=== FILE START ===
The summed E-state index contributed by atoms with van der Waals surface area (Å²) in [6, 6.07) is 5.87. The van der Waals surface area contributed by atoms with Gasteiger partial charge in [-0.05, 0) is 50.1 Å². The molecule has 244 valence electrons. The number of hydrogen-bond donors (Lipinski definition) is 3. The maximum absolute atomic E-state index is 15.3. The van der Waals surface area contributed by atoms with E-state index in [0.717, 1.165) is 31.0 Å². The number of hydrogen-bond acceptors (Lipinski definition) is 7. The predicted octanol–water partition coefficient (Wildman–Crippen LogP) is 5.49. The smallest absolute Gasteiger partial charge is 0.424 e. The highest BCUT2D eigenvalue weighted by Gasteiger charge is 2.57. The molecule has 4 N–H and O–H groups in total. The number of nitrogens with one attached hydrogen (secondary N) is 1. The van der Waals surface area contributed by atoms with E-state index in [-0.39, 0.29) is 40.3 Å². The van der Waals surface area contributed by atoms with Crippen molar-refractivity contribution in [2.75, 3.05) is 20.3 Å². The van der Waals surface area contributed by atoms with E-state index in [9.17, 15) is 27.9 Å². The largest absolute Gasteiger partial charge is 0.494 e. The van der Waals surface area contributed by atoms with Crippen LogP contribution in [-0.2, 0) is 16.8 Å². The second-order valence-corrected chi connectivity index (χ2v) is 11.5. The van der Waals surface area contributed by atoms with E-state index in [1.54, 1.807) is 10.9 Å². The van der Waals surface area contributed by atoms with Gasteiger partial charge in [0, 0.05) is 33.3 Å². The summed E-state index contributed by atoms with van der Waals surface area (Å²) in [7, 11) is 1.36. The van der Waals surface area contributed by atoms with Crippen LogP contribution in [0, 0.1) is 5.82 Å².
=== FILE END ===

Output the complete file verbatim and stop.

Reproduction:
The summed E-state index contributed by atoms with van der Waals surface area (Å²) in [6, 6.07) is 5.87. The van der Waals surface area contributed by atoms with Gasteiger partial charge in [-0.05, 0) is 50.1 Å². The molecule has 244 valence electrons. The number of hydrogen-bond donors (Lipinski definition) is 3. The maximum absolute atomic E-state index is 15.3. The van der Waals surface area contributed by atoms with E-state index in [0.717, 1.165) is 31.0 Å². The number of hydrogen-bond acceptors (Lipinski definition) is 7. The predicted octanol–water partition coefficient (Wildman–Crippen LogP) is 5.49. The smallest absolute Gasteiger partial charge is 0.424 e. The highest BCUT2D eigenvalue weighted by Gasteiger charge is 2.57. The molecule has 4 N–H and O–H groups in total. The number of nitrogens with one attached hydrogen (secondary N) is 1. The van der Waals surface area contributed by atoms with E-state index in [-0.39, 0.29) is 40.3 Å². The van der Waals surface area contributed by atoms with Crippen molar-refractivity contribution in [2.75, 3.05) is 20.3 Å². The van der Waals surface area contributed by atoms with E-state index in [9.17, 15) is 27.9 Å². The largest absolute Gasteiger partial charge is 0.494 e. The van der Waals surface area contributed by atoms with Crippen LogP contribution in [-0.2, 0) is 16.8 Å². The second-order valence-corrected chi connectivity index (χ2v) is 11.5. The van der Waals surface area contributed by atoms with E-state index in [1.54, 1.807) is 10.9 Å². The van der Waals surface area contributed by atoms with Gasteiger partial charge in [0, 0.05) is 33.3 Å². The summed E-state index contributed by atoms with van der Waals surface area (Å²) in [7, 11) is 1.36. The van der Waals surface area contributed by atoms with Crippen LogP contribution in [0, 0.1) is 5.82 Å².